The Thompson School of Applied Science at UNH will be cutting four programs from its curriculum.

Two-year degrees in horticulture technology, culinary arts and nutrition, civil technology, and integrated agriculture management will not be offered after the 2018-2019 academic year.

All Things Considered Host Peter Biello interviewed UNH horticulture technology student Brooke Wilson about the changes.

(This transcript has been lightly edited.)  

Brooke thank you very much for speaking with me.

University of New Hampshire Updates 2-year Degree School

Mar 12, 2018
Mike Ross / UNH

  The University of New Hampshire is changing its two-year degree programs to refocus on agriculture and respond to evolving workforce needs.

Officials recently completed a four-year review of the Thompson School of Applied Science, which has been offering two-year associate degree programs for 125 years.

Three programs — forest technology, animal science focused on livestock and large animal veterinary technology — will be integrated more closely with four-year degree programs, while four other programs will be dropped after 2019.

GouldHillFarm.com

A proposal to make it easier for New Hampshire farms to host things like weddings and larger-scale events will be up for consideration by state lawmakers in January.

The issue has come up repeatedly in recent years, both in the state legislature and in court cases.

Local regulations on what's known as 'agritourism' — events that bring visitors onto farm property — vary significantly from town-to-town.

Henniker Christmas tree farmer Stephen Forster, for example, has been fighting with officials in his town for years to host weddings on his property.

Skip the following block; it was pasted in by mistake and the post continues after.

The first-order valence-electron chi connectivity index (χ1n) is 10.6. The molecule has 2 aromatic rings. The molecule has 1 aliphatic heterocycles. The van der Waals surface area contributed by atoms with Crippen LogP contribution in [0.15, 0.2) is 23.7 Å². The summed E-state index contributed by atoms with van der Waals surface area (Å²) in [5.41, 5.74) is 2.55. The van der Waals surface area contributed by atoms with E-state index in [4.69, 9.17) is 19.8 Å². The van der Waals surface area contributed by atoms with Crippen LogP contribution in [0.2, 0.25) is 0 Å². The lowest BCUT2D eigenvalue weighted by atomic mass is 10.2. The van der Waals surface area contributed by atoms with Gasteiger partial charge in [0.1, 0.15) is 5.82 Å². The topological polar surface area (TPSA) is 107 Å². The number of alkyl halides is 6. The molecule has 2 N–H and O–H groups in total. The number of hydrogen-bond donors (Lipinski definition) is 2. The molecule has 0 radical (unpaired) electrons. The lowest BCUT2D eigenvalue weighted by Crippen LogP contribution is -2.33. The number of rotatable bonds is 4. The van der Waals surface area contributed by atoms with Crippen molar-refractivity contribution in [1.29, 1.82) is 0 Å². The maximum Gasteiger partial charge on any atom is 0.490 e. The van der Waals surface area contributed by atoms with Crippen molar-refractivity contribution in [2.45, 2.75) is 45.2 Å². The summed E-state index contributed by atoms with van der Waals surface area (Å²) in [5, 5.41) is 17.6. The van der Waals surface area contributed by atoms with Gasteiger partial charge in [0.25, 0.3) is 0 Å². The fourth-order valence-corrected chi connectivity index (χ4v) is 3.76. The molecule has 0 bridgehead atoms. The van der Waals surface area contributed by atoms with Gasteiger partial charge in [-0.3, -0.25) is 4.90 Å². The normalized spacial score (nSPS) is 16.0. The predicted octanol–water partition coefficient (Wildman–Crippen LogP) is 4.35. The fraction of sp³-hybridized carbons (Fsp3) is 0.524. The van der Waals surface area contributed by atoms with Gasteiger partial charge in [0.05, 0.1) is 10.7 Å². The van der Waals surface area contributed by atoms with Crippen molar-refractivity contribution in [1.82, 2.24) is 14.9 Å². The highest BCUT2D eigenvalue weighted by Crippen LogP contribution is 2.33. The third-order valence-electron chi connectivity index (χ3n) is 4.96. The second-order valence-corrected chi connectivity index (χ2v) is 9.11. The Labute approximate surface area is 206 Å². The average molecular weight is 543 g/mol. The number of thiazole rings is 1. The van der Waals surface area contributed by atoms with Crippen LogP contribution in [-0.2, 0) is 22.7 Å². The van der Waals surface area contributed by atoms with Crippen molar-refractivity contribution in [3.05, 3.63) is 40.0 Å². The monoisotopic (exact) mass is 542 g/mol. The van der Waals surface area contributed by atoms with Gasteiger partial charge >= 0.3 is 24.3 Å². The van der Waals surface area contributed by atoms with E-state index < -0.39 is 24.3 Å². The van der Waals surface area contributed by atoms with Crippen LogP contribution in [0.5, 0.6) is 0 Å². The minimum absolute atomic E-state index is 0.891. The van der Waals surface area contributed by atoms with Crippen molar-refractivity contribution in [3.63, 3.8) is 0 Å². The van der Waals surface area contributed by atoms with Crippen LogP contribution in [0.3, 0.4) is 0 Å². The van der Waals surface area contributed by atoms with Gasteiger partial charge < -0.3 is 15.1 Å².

Peter Biello/NHPR

  House Speaker Shawn Jasper spent some time this afternoon in his office on the third floor of the Statehouse filling a box with stuff. All Things Considered host Peter Biello caught up with Jasper as he packed up.

NHPR: What's in the box? What are you taking home?

Jasper: Papers. Cards. You know, a Gavel in there. Just a lot of personal stuff that I'm taking home that I'll sort through later. 

Todd Bookman/NHPR

The burned out shell of Lemay and Sons’ slaughtering facility still sits untouched, the charred studs visible like a rack of overcooked ribs.

On October 6th, a fire ripped through the main production building of this family-run business, where locally raised cows and pigs have been turned into beef and bacon since 1963. No one was hurt in the fire, and no cause has yet been determined.

Rick Lemay, youngest of six and current operator of the business, says since the fire, he’s felt and seen an unexpected outpouring of support from the community.

Allegra Boverman for NHPR

In a scenario that was reminiscent of his earlier rise as Speaker of the House, Republican Shawn Jasper narrowly squeaked through as New Hampshire’s new agriculture commissioner — thanks to support from the opposite party.

When Jasper was elected Speaker in 2014, House Democrats joined with a handful of Republicans to secure his nomination. On Wednesday, the Executive Council's two Democrats also joined with one Republican to confirm Jasper as agriculture commissioner.

Allegra Boverman

The Speaker of the New Hampshire House is looking to put down his gavel to lead the state’s agriculture department.  Although it may be an unusual career move, Speaker Shawn Jasper says he’s been eyeing the commissioner's job for a while.